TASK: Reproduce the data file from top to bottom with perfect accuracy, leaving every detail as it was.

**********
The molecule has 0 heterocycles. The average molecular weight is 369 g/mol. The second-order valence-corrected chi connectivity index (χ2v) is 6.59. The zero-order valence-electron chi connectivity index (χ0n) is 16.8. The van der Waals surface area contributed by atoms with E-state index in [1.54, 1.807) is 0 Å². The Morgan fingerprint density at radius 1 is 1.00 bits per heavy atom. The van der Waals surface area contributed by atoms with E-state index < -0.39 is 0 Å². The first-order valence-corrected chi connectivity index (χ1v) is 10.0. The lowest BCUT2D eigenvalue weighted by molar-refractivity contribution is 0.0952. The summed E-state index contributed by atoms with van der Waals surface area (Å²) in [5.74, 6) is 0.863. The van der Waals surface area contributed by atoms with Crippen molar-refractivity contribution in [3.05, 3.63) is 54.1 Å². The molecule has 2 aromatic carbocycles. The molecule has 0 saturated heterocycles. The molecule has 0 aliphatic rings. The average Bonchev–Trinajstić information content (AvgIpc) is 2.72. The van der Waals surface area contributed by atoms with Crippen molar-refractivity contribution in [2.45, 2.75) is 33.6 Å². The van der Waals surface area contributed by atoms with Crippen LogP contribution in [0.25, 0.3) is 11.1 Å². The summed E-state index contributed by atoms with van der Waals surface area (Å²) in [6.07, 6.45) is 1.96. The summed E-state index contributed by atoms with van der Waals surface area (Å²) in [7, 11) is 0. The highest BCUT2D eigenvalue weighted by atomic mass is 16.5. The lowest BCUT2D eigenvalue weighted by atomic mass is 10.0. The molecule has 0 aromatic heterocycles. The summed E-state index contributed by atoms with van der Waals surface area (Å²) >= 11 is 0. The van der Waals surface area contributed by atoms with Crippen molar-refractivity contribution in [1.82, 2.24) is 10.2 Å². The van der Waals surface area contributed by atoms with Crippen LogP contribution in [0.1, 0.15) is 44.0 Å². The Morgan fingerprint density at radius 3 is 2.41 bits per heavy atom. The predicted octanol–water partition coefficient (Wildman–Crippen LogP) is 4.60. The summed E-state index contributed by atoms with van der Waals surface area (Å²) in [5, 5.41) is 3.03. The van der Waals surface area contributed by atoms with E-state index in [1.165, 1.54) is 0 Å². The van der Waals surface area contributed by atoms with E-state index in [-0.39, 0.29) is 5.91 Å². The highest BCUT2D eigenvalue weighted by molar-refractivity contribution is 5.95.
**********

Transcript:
The molecule has 0 heterocycles. The average molecular weight is 369 g/mol. The second-order valence-corrected chi connectivity index (χ2v) is 6.59. The zero-order valence-electron chi connectivity index (χ0n) is 16.8. The van der Waals surface area contributed by atoms with E-state index in [1.54, 1.807) is 0 Å². The Morgan fingerprint density at radius 1 is 1.00 bits per heavy atom. The van der Waals surface area contributed by atoms with E-state index < -0.39 is 0 Å². The first-order valence-corrected chi connectivity index (χ1v) is 10.0. The lowest BCUT2D eigenvalue weighted by molar-refractivity contribution is 0.0952. The summed E-state index contributed by atoms with van der Waals surface area (Å²) in [5.74, 6) is 0.863. The van der Waals surface area contributed by atoms with Crippen molar-refractivity contribution in [3.05, 3.63) is 54.1 Å². The molecule has 2 aromatic carbocycles. The molecule has 0 saturated heterocycles. The molecule has 0 aliphatic rings. The average Bonchev–Trinajstić information content (AvgIpc) is 2.72. The van der Waals surface area contributed by atoms with Crippen molar-refractivity contribution in [2.45, 2.75) is 33.6 Å². The van der Waals surface area contributed by atoms with Crippen LogP contribution in [0.25, 0.3) is 11.1 Å². The summed E-state index contributed by atoms with van der Waals surface area (Å²) in [6.07, 6.45) is 1.96. The summed E-state index contributed by atoms with van der Waals surface area (Å²) in [7, 11) is 0. The highest BCUT2D eigenvalue weighted by atomic mass is 16.5. The lowest BCUT2D eigenvalue weighted by atomic mass is 10.0. The molecule has 0 aromatic heterocycles. The summed E-state index contributed by atoms with van der Waals surface area (Å²) >= 11 is 0. The van der Waals surface area contributed by atoms with Crippen molar-refractivity contribution in [1.82, 2.24) is 10.2 Å². The van der Waals surface area contributed by atoms with Crippen LogP contribution in [0.1, 0.15) is 44.0 Å². The Morgan fingerprint density at radius 3 is 2.41 bits per heavy atom. The predicted octanol–water partition coefficient (Wildman–Crippen LogP) is 4.60. The summed E-state index contributed by atoms with van der Waals surface area (Å²) in [5, 5.41) is 3.03. The van der Waals surface area contributed by atoms with E-state index in [1.165, 1.54) is 0 Å². The van der Waals surface area contributed by atoms with E-state index in [-0.39, 0.29) is 5.91 Å². The highest BCUT2D eigenvalue weighted by molar-refractivity contribution is 5.95.